What happens after "Angela's Ashes"? Frank McCourt leaves Ireland and goes back to the States. We all know that he became a teacher and then wrote his book but haven't heard anything from the time in between.
This can be learned in Frank McCourt's second book, just as well written as the first one, also not always a happy time, after all, he is a poor immigrant with no education. And the road to a successful life is strewn with a lot of stones, stumble stones as well as stepping stones. That the author ends up successfully, is due more to some guardian angels as to his own good choice of the right kind of stones. But he is always confident, and I think that made him the man he was in the end.
I liked this book just as much as his first one and his third one "Teacher Man".
From the back cover:
"Frank McCourt continues his life story in the brilliant, bestselling sequel to the million-selling 'Angela's Ashes' .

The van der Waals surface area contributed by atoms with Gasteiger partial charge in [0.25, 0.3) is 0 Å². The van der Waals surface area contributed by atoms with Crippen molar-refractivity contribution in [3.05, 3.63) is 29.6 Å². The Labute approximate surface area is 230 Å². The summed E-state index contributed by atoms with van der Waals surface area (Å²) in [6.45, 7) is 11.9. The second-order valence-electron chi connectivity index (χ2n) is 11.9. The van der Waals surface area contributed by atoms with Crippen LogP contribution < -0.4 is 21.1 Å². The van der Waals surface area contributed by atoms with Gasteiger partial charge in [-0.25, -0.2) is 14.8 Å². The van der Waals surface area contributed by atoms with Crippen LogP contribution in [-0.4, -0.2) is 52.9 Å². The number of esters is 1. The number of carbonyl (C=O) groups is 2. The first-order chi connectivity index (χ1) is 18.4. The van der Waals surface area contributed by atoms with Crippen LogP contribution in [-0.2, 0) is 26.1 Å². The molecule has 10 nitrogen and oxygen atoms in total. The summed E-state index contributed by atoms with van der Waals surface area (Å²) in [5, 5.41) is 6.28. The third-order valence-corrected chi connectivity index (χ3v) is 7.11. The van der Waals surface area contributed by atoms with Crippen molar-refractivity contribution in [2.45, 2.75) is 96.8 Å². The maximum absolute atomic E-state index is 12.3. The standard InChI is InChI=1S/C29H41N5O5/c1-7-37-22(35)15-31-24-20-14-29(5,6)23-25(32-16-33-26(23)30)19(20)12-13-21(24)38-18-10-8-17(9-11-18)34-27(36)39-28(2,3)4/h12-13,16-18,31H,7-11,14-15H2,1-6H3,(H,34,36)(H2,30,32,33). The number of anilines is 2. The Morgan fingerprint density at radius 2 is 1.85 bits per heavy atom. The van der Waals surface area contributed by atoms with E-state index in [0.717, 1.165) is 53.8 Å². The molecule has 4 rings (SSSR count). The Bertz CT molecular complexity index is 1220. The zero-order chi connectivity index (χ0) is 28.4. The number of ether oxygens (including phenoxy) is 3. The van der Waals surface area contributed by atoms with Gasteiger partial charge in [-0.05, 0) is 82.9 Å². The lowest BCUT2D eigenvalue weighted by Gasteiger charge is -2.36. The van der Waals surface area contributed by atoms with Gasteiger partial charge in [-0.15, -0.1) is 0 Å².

'Angela's Ashes' was a publishing phenomenon. Frank McCourt's critically-acclaimed, lyrical memoir of his Limerick childhood won the Pulitzer Prize, the National Book Critics' Circle Award, the Royal Society of Literature Award and the Los Angeles Times Book Award amongst others, and rapidly became a word-of-mouth bestseller topping all charts worldwide for over two years. It left readers and critics alike eager to hear more about Frank McCourt's incredible, poignant life. ''Tis' is the story of Frank's American journey from impoverished immigrant with rotten teeth, infected eyes and no formal education to brilliant raconteur and schoolteacher. Saved first by a straying priest, then by the Democratic party, then by the United States Army, then by New York University – which admitted him on a trial basis though he had no high school diploma – Frank had the same vulnerable but invincible spirit at nineteen that he had at eight and still has today. And ''Tis' is a tale of survival as vivid, harrowing, and hilarious as Angela's Ashes. Yet again, it is through the power of storytelling that Frank finds a life for himself. 'It is only the best storyteller who can so beguile his readers that he leaves them wanting more when he’s done. McCourt proves himself one of the very best' (Newsweek). 'With ‘'Tis', McCourt blesses his readers with another chapter of his story, but as it closes, they will want still more."